The Biggest Blowouts in Super Bowl History

These were the biggest blowouts in Super Bowl history.
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While the Super Bowl is considered one of the most highly-anticipated events of the year, the big game has not always been as hotly-contested as some would prefer it to be.

With the 53rd rendition of the NFL's championship game just around the corner, we're taking a look at some of the games biggest blowouts. Below we list the largest margins in Super Bowl history.

Super Bowl XXIV (Jan. 28, 1990) - San Francisco 49ers def. Denver Broncos, 55–10


The 49ers boasted the highest-scoring offense in the league during the 1989 season. San Francisco's legendary offense was headlined by quarterback Joe Montana, receivers Jerry Rice and John Taylor, and running back Roger Craig. The Niners rolled to a 14–2 record during the regular season, then defeated the Vikings (41–13) and Rams (30–3) before facing the Broncos. San Francisco went into halftime with a 27–3 courtesy of three Montana touchdown passes. John Elway and the Broncos didn't score their first and only touchdown until the third quarter.

Super Bowl XX (Jan. 26, 1986) - Chicago Bears def. New England Patriots, 46–10


The 1985 Bears defense is widely considered to be one of the best units in NFL history, helping Chicago to a 15–1 regular-season record. The Patriots were first to get on the board thanks to a first-quarter field goal, but Chicago rattled off 44 unanswered points. The Bears defense forced six turnovers and recorded seven sacks, holding the Patriots offense to 123 total yards en route to a 36-point victory.

Super Bowl XLVIII (Feb. 2, 2014) - Seattle Seahawks def. Denver Broncos, 43–8


Super Bowl XLVIII pitted the two of the best offensive and defensive units in NFL history against one another. The Seahawks defense, headlined by its "Legion of Boom" secondary featuring Richard Sherman, Earl Thomas, Kam Chancellor and Brandon Browner, proved the more dominant. Seattle kept Denver's offense in check, halting a unit which produced record numbers that season behind quarterback Peyton Manning. The Seahawks forced a safety on Denver's opening drive and never looked back.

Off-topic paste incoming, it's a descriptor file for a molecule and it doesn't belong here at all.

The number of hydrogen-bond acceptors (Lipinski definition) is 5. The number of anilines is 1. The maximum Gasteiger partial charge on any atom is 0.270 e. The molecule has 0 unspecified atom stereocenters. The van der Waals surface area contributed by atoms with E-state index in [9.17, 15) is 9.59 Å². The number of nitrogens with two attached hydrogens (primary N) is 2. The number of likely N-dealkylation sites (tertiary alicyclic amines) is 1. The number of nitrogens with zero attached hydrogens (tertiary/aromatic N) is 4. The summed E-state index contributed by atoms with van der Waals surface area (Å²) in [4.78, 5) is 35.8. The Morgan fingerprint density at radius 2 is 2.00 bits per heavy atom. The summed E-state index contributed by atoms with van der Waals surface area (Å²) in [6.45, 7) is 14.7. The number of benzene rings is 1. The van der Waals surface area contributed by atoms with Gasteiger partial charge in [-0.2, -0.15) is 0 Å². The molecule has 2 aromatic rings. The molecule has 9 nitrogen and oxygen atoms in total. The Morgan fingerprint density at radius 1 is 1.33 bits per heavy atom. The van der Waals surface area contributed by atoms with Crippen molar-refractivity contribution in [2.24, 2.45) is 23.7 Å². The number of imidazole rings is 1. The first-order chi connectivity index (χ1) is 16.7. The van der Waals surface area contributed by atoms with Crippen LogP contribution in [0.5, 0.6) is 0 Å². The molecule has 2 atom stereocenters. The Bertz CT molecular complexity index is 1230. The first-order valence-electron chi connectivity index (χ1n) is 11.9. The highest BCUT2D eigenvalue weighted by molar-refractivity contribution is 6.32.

Super Bowl XXVII (Jan. 31, 1993) - Dallas Cowboys def. Buffalo Bills, 52–17


During the 1992-93 seasons, the Bills boasted one of the league's most lethal passing attacks with Jim Kelly under center. Unfortunately for Buffalo, Kelly suffered a knee injury in the first half and was sidelined for the remainder of the contest. Meanwhile, Troy Aikman, Emmitt Smith, Michael Irvin and the rest of the Cowboys offense had its way, leading the charge in a 35-point victory.

Super Bowl XXII (Jan. 31, 1988) - Washington Redskins def. Denver Broncos, 42–10


The Broncos, led by John Elway, jumped out to a 10-point advantage in the first quarter, but the game completely flipped in the second. Doug Williams, who appeared in only five regular-season contests (two starts) that season, threw four touchdown passes in the second quarter to give Washington a 35–10 lead entering halftime. Denver never scored again, and Washington went on to capture the Super Bowl title.

Super Bowl XVIII (Jan. 22, 1984) - Los Angeles Raiders def. Washington Redskins, 38–9


The Raiders rushing attack proved too much for Washington's defense to slow down. Los Angeles running back Marcus Allen, named the game's MVP, rushed for 191 yards and two touchdowns, including a then-Super Bowl record 74-yard carry which gave the Raiders a 35–9 lead in the third quarter.

Super Bowl XXXVII (Jan. 26, 2003) - Tampa Bay Buccaneers def. Oakland Raiders, 48–21


Jon Gruden led the Buccaneers against his former club to help the franchise capture its first championship. Tampa Bay's legendary defensive unit forced Oakland's offense to commit five turnovers, scoring touchdowns on three. It was one of the most dominant defensive displays in modern Super Bowl history.

Super Bowl XXXV (Jan. 28, 2001) - Baltimore Ravens def. New York Giants, 34–7


The Ravens defense ranked among the top units in the NFL during 2000-01 season. Led by linebacker Ray Lewis and safety Rod Woodson, Baltimore limited the Giants to just 152 total yards while forcing five turnovers. The Ravens were also aided by their special teams unit, which returned two kickoffs for touchdowns in the win.